Even if you’re not at school anymore this information can come in handy.
David Earnest, PhD, is a professor with the Texas A&M College of Medicine and is a studying our bodies circadian rhythms. So not only his he well versed with what happens to our brains when we stay up to late, he’s also well aware of the inefficient tactics his students use to try and cram info an evening before a big test. He gave a couple tips that should give us the edge next time we consider cramming.
1. Don’t Lose Sleep
“Sleep deprivation’s effect on working memory is staggering,” said David Earnest. “Your brain loses efficiency with each hour of sleep deprivation.”
Everyone needs about 7 or 8 hours sleep so don’t go skimping, especially before a big test.
2. All-Nighters Only Activate Short Term Memory
By the time you’re considering doing an all-nighter you’re probably screwed anyway, either that or you’re one of those bastards that barely needs to study and still gets top grades.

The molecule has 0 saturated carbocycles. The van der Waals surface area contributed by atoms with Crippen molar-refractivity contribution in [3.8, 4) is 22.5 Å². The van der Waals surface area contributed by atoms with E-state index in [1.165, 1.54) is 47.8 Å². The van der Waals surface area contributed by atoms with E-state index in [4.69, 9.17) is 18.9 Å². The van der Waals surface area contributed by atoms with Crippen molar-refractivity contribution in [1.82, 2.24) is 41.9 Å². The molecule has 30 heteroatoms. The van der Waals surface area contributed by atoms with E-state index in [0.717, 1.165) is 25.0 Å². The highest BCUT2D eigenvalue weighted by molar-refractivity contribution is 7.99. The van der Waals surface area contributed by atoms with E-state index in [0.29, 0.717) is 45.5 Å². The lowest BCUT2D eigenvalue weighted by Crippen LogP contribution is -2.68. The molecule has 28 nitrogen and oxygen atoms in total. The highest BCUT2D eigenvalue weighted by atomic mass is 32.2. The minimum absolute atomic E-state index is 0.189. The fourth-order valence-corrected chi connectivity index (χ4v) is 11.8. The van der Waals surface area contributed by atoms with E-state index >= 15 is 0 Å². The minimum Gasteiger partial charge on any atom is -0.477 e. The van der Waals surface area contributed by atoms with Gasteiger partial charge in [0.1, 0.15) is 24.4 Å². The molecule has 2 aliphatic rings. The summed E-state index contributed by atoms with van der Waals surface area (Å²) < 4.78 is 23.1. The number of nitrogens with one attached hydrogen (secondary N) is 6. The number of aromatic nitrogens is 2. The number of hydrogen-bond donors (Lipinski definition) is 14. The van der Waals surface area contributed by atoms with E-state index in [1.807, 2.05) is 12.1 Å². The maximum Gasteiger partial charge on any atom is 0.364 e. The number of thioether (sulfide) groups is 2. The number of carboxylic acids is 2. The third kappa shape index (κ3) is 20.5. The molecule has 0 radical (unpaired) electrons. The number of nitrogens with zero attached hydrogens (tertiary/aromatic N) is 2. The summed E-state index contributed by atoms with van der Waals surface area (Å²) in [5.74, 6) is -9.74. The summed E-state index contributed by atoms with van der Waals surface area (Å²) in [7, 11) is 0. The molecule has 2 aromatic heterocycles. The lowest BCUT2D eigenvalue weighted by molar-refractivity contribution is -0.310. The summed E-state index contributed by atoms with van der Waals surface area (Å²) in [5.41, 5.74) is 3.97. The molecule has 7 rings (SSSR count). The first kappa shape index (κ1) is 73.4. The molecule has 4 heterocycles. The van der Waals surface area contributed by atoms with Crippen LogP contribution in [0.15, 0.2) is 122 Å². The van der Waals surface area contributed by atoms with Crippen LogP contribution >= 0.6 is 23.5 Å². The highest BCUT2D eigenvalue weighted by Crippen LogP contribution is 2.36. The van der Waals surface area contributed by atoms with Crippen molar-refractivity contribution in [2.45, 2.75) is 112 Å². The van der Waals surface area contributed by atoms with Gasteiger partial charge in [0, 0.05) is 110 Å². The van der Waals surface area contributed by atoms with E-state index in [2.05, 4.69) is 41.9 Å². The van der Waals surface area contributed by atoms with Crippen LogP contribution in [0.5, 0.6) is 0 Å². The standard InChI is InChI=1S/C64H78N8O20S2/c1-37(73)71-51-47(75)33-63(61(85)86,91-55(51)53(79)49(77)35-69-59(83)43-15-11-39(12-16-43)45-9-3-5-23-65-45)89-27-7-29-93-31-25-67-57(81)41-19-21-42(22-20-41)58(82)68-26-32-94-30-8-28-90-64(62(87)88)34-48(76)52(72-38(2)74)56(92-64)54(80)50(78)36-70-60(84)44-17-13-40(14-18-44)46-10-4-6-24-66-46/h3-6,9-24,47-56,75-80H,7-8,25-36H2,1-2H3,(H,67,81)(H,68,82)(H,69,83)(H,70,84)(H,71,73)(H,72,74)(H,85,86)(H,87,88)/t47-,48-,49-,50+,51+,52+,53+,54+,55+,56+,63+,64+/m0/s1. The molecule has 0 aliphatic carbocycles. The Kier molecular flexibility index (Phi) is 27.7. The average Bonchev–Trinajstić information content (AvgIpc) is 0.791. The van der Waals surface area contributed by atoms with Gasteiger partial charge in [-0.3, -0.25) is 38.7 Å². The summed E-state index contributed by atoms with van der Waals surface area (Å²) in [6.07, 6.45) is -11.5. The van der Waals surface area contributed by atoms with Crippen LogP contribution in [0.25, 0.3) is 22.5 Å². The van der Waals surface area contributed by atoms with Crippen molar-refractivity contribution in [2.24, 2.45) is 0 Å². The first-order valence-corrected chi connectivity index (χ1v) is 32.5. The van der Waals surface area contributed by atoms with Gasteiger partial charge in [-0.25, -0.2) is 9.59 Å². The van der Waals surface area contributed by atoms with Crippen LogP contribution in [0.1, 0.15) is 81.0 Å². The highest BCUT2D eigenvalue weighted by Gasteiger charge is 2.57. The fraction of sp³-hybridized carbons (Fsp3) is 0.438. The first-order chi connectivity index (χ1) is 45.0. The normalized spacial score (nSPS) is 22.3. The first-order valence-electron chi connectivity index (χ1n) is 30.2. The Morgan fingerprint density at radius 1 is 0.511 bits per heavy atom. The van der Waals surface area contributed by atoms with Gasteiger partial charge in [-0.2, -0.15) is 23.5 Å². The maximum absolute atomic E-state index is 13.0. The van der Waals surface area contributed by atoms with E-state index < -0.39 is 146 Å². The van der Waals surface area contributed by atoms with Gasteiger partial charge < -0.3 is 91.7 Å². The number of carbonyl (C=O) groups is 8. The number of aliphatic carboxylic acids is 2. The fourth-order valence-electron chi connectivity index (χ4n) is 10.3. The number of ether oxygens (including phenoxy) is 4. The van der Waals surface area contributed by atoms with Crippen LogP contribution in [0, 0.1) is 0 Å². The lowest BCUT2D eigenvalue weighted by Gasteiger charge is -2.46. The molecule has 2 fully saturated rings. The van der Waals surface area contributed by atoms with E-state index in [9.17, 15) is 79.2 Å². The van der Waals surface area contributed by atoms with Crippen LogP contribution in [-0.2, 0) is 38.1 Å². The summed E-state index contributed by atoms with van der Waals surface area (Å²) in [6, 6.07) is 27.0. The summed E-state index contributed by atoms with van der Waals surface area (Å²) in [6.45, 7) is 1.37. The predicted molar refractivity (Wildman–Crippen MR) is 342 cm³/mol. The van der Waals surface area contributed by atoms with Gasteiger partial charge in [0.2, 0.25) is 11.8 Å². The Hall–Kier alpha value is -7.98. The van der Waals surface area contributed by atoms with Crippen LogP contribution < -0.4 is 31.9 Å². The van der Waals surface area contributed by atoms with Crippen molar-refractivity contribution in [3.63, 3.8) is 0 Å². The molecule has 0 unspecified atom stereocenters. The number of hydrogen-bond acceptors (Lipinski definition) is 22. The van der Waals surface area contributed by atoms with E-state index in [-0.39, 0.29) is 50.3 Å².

“When we try to learn information quickly, we’re only enabling short-term memory,” Earnest said. “This memory type extinguishes rapidly. If you don’t ‘re-use’ information, it disappears within a period of a few minutes to a few hours. Cramming doesn’t allow information to assimilate from short-term to long-term memory, which is important for performing well on a project or exam.”
3. Study in Small Chunks Throughout The Day
“It’s fruitless to prepare for an exam hours beforehand,” he said. “The optimal study method is to stay on top of things and prepare by studying in small chunks (20 to 30 minutes), multiple times per day, three to four days in advance of the test. By going through information numerous times, you’re allowing your brain to move those facts to long-term memory for better recall.”